Mia tried dance classes and soccer -- Matt really wanted to be her coach -- but sports are too demanding on her body.
"She gets really tired," Kristi said. "Red blood cells carry oxygen to your tissues. Physically, you just can't go on."
But Mia attends school, and the sixth grader has a large group of friends who are frequently worried about her, Mia says.
"My friends are my friends," she said. "They ask, 'Where were you yesterday? Are you OK? Is your blood OK?' They are always concerned and want to try to help and it's really sweet."
Mia's family has taken an active role in her treatment through the years, organizing blood drives to get their daughter -- and others -- the blood they need to survive.
"She literally wouldn't be here if people didn't donate their blood," Kristi said. "One time, when she was 2, we went in for a transfusion and they didn't have anything for her and we had to wait for five hours and it was so scary. I knew then we had to start the drives, because it's not OK for people not to have blood when they need it."
The Mercury found Mia through a non-profit called "Be The Match," which advocates for bone marrow drives and testing to match seriously ill patients with potentially life-saving treatments. Be The Match is operated by the National Marrow Donor Program, which manages the largest bone marrow registry in the world.
There was also a personal connection. Aubrie York, who works in community engagement for Be The Match, knows the Mercury front-office staff well as her husband, Ben York, works for the team. Phoenix was looking for a charity to support during its playoff run and asked Aubrie if Be The Match would be interested. Ben York, who has been working with the McPolands since Mia's 100th transfusion, knew immediately that Mia would be a great fit. "I sent over some video and pictures and they fell in love with her," he said.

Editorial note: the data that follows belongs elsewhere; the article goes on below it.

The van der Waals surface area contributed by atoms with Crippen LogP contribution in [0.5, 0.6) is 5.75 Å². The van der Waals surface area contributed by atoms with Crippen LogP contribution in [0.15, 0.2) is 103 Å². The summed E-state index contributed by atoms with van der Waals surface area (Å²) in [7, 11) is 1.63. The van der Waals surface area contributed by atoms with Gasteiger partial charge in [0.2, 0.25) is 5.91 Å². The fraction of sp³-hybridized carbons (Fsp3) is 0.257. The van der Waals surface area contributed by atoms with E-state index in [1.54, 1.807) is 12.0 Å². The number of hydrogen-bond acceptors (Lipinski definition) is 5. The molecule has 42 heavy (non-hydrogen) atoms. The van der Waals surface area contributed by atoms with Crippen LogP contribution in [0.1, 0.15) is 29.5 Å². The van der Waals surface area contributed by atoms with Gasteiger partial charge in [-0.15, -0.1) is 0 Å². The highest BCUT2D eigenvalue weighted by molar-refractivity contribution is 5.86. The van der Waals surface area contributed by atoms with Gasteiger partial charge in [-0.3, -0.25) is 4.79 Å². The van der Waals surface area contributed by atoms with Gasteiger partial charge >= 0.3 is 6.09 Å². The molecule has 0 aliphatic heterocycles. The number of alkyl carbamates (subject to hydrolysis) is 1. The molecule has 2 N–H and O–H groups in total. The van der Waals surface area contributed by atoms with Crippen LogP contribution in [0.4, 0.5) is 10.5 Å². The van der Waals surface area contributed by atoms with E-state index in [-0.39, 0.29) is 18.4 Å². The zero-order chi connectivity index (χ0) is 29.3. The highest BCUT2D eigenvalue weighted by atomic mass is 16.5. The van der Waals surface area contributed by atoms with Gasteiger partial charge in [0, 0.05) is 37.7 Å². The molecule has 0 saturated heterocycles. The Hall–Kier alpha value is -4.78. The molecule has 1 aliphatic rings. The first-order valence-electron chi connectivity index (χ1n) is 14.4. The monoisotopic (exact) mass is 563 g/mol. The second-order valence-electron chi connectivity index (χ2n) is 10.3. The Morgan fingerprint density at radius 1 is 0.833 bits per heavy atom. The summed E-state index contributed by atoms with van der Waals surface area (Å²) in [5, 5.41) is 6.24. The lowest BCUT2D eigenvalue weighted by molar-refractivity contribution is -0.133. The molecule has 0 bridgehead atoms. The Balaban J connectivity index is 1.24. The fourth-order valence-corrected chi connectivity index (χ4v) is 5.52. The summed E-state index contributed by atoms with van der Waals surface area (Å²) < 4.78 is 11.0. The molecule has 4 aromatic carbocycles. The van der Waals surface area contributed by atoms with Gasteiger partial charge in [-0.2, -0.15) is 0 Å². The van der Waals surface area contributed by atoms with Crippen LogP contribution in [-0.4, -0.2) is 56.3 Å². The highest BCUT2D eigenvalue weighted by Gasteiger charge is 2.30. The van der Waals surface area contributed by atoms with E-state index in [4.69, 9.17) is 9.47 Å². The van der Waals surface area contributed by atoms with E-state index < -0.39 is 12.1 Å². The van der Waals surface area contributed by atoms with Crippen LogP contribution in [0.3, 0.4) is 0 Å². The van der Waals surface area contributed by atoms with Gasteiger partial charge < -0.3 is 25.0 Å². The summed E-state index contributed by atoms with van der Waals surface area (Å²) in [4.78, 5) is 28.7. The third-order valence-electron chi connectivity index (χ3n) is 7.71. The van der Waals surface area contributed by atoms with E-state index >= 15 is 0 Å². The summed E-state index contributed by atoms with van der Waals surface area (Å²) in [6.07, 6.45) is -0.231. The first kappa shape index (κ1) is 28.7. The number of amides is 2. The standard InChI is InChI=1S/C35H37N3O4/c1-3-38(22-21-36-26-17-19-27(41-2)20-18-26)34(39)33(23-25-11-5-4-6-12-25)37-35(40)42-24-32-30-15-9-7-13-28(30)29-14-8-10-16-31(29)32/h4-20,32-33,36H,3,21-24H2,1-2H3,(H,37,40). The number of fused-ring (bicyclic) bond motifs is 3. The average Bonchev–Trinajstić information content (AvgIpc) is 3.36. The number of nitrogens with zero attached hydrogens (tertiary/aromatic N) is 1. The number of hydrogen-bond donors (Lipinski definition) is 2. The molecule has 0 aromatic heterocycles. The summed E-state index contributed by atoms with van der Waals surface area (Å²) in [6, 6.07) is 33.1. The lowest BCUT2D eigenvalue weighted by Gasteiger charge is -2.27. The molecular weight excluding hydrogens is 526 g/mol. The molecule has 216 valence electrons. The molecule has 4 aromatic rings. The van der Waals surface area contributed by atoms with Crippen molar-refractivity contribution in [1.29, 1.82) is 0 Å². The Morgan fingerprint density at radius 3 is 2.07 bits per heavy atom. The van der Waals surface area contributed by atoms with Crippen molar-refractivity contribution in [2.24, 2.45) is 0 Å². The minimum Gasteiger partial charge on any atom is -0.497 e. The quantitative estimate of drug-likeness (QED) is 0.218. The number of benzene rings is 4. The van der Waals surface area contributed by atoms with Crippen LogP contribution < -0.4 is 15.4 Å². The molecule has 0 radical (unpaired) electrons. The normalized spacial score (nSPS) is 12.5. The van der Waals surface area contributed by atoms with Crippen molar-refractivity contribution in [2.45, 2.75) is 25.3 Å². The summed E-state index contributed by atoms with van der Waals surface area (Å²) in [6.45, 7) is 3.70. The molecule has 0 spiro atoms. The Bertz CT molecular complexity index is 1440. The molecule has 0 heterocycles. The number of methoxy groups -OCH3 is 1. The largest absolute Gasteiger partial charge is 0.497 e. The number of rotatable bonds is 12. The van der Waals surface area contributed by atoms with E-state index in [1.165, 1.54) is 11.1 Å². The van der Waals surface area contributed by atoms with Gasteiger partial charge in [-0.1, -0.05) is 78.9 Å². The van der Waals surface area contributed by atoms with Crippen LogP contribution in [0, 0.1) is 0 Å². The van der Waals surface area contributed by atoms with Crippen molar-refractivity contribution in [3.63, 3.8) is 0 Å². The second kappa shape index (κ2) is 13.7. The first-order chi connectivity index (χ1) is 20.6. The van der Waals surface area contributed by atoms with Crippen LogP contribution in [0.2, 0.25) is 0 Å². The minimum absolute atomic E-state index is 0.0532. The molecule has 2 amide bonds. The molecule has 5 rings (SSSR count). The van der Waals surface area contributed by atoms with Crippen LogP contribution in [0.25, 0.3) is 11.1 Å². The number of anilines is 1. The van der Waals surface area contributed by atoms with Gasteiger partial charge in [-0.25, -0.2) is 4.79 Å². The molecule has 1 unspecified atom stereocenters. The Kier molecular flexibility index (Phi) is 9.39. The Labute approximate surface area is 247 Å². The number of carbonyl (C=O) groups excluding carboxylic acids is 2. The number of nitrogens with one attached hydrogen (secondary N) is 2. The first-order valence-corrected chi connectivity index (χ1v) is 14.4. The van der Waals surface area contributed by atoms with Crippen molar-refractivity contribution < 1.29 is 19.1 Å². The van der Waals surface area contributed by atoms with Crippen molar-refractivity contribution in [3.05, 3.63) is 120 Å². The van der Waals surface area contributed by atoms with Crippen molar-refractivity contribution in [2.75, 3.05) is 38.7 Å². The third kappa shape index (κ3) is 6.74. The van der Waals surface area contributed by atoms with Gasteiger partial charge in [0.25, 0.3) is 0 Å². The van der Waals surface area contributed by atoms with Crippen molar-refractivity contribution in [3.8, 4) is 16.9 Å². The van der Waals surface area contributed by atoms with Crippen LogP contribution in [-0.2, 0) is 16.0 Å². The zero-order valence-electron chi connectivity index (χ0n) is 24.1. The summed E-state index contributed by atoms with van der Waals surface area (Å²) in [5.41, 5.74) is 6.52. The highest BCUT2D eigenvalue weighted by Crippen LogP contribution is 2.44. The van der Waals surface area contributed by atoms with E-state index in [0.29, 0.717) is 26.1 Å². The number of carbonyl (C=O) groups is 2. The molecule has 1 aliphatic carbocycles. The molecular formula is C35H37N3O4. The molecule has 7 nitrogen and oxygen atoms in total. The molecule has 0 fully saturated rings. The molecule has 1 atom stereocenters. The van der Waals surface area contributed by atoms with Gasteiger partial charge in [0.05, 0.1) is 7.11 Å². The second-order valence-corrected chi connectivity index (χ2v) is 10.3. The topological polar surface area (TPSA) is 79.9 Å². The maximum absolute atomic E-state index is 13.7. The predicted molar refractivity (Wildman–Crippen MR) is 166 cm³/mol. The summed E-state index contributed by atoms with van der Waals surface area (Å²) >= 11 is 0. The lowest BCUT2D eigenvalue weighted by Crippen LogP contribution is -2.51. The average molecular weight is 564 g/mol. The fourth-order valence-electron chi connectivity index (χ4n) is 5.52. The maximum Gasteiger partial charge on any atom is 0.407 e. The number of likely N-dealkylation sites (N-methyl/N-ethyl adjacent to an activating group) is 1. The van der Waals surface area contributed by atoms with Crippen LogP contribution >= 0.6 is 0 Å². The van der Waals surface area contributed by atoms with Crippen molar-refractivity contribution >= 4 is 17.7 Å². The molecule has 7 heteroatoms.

Kristi McPoland said that many people have complimented her on how poised her daughter is, how well she has been able to share her story. "She's not afraid to put herself out there," Kristi said.
"It's so sweet that they chose me. They could have chosen another kid. I am having so much fun." Mia McPoland
Mia challenged Penny Taylor to get her cheek swabbed and be added to the registry. Taylor in turn challenged teammates Taurasi, Bonner and Brondello. They will all take the challenge when they arrive in Chicago before Game 3.
"Hopefully we are raising awareness," Brondello said. "She's a great kid and her life hasn't been easy. Considering what she has to go through every month. ... What a brave little girl, and to be able to bring out that joy, it's just amazing. It's inspirational."
On the first night of the WNBA playoffs in Phoenix, Be The Match added 145 new people to its bone marrow registry, which requires only a cheek swab. And Be The Match will be on hand at Tuesday's Game 2 (ESPN, 9 p.m. ET) to do another registration drive.
In signing Mia as an honorary assistant coach, the Mercury are donating $1,000 for each round of the playoffs, a donation that will total $3,000. York said the organization has received about another $1,000 in donations on top of that.
"It's created a good awareness," York said. "And it's opened some eyes for people who were not really into the WNBA before. And they love it."
Matt McPoland loves it, too.
"He's had a permanent smile on his face," Kristi said. "At one game, he just turned to me and said, 'Mia just high-fived Diana Taurasi. Is this happening right now?' He already has four daughters, but I think he's going to adopt the 11 girls on the team as his other daughters."
Mia, who will turn 12 later this month, said she feels "blessed" by this experience.
"It's so sweet that they chose me," Mia said. "They could have chosen another kid. I am having so much fun."